This landmark initiative not only targets key issues existing in the sector, such as a lack of adequate research and innovation, but also promotes collaboration between FE colleges and universities.
The research carried out by these scholars will look at the specific gaps within the FE sector and share evidence-led findings to influence policy and the working environment. The majority of the scholars have already started their journey and will be making significant progress on their research topics in the coming years.
Leveraging the use of technology
While the world is talking about technological advancement and AI-powered systems like ChatGPT, there’s a much broader scope to bring its benefits to professionalise the FE sector.
Automation and online platforms can be used to improve efficiency and enhance the learning experience for teachers and learners. Using AI-powered systems can not only support accessibility but also offer tailored learning capabilities and streamline processes.
If now is not the time to access the wealth of information and resources at our fingertips and use these tools to our advantage, then it’s hard to imagine when it will be.
Improving pay and working conditions
Despite efforts to raise the status of teaching in the FE sector, the pay and recognition received by teachers is generally considered to be low. The Skills for Jobs White Paper highlights key issues around attracting and retaining high-quality teachers, stating that ‘more than half of principals say they find recruitment difficult’ and that ‘in 2018 teaching vacancy rates in crucial subject areas such as engineering and construction were as high as 5%.’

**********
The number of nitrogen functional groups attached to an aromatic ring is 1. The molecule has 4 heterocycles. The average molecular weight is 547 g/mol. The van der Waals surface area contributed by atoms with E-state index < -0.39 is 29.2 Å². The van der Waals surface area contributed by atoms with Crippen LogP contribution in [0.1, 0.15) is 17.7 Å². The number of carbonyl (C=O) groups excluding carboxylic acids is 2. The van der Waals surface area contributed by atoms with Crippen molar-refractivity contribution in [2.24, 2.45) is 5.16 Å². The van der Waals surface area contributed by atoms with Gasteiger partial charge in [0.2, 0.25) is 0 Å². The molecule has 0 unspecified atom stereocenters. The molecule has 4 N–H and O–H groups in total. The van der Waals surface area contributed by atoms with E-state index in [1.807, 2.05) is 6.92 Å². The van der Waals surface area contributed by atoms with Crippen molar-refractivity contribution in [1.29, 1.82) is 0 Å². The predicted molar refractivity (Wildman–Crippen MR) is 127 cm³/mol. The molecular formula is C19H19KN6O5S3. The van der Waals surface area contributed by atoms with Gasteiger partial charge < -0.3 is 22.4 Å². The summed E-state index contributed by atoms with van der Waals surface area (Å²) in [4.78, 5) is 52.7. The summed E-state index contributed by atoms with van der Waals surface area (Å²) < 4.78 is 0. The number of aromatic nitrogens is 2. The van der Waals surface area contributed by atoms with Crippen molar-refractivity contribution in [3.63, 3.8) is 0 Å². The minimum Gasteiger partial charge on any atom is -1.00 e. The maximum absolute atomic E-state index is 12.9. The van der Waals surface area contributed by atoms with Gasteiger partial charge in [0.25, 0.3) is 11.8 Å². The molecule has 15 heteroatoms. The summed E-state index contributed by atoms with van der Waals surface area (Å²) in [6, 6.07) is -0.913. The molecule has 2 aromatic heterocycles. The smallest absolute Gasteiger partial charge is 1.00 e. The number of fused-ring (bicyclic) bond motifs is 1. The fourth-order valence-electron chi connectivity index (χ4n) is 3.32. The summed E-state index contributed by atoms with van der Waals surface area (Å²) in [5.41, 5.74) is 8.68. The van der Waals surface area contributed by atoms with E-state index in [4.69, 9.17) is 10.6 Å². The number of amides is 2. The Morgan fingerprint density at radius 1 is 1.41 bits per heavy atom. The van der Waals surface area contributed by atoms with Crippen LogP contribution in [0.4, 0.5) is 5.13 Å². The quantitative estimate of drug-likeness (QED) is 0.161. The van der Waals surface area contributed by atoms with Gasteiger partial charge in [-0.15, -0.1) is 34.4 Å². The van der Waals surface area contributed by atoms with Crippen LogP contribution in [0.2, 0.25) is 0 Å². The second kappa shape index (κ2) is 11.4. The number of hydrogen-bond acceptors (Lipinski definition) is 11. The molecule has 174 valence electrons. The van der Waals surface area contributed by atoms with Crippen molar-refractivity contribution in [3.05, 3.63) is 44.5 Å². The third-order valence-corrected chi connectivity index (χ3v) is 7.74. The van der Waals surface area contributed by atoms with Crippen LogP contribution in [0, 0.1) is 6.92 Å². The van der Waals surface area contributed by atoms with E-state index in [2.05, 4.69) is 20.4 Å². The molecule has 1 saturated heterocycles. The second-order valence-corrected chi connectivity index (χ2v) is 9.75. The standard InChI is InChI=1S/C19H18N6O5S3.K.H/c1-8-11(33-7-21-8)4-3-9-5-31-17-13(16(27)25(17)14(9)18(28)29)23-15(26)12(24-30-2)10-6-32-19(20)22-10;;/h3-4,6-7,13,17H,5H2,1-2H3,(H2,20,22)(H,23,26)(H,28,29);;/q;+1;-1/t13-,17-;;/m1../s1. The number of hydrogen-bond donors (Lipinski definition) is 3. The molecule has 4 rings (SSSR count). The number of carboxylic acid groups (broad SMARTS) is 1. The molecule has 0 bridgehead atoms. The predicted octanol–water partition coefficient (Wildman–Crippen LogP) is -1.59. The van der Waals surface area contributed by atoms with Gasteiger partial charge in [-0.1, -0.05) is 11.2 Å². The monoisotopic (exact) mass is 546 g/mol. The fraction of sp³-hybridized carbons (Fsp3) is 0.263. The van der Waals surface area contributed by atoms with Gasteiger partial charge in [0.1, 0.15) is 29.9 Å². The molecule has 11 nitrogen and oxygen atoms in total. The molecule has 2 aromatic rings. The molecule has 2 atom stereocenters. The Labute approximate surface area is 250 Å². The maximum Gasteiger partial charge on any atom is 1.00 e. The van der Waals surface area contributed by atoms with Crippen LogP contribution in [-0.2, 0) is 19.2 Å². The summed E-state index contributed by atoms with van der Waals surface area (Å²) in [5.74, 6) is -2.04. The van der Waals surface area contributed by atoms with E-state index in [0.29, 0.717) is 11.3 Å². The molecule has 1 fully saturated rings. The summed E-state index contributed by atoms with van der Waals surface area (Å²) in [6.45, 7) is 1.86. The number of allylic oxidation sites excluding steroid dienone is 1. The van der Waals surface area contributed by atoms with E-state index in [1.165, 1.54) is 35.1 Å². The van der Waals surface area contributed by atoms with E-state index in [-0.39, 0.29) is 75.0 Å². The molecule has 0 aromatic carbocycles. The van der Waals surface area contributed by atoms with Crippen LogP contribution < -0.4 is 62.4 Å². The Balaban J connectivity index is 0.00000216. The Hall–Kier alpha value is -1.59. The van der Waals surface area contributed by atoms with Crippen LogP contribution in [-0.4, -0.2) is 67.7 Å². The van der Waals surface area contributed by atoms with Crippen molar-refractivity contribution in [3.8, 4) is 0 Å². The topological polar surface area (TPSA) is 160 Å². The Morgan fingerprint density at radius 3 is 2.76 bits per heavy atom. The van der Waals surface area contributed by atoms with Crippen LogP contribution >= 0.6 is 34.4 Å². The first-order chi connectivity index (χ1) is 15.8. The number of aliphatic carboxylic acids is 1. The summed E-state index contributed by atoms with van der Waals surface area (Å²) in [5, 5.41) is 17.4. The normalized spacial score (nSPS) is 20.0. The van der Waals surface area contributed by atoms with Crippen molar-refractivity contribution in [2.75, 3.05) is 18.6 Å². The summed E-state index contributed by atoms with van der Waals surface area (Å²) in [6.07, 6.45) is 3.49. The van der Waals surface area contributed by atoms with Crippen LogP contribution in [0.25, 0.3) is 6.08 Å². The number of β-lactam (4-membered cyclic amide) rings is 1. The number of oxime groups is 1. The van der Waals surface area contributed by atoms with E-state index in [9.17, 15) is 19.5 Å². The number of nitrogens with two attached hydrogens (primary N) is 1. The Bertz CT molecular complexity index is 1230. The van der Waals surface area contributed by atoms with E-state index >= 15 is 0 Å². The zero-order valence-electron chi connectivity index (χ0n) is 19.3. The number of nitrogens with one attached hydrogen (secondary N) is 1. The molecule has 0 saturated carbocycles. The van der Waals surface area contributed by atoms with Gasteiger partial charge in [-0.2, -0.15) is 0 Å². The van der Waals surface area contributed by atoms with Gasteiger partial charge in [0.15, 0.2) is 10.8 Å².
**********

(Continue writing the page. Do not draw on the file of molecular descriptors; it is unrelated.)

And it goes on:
Over the past five years, the government has launched several policies and initiatives to improve professionalisation in the sector, such as the Skills for Jobs White Paper, Education and Training Reforms in 2017, and the Lifetime Skills Guarantee in 2021. It has, however, also received flak for not providing adequate funds.
Alongside professional development opportunities, something that can truly accelerate professionalisation in the sector is fair pay and benefits. There’s a pay gap between schools and colleges and an Association of Colleges report last year – College Staffing Challenges in 2022 – highlighted an estimated 6,000 job vacancies in England’s colleges – the most in two decades.
Various other elements also contribute to professionalisation, such as working towards developing a more diverse and inclusive workforce, developing stronger partnerships with businesses and industry to enable innovation and knowledge transfer, and greater emphasis on continuous improvement and access to better resources.
Getting the basics right
Overall, while professionalisation has been well-intentioned in its efforts to date – and we must celebrate the successes we’re seeing in this area – there are some definite challenges that need to be tackled at various levels for FE to truly take a step in the right direction.
No matter how you define it, without certain fundamentals in place, it will be challenging to ever truly move forwards.
Isha Sachdeva is Head of Insight and Impact at NCFE and has spent her career working in further education, higher education, and management consulting. She holds expertise in research, market intelligence and data analysis and is passionate about making a difference in the world of education.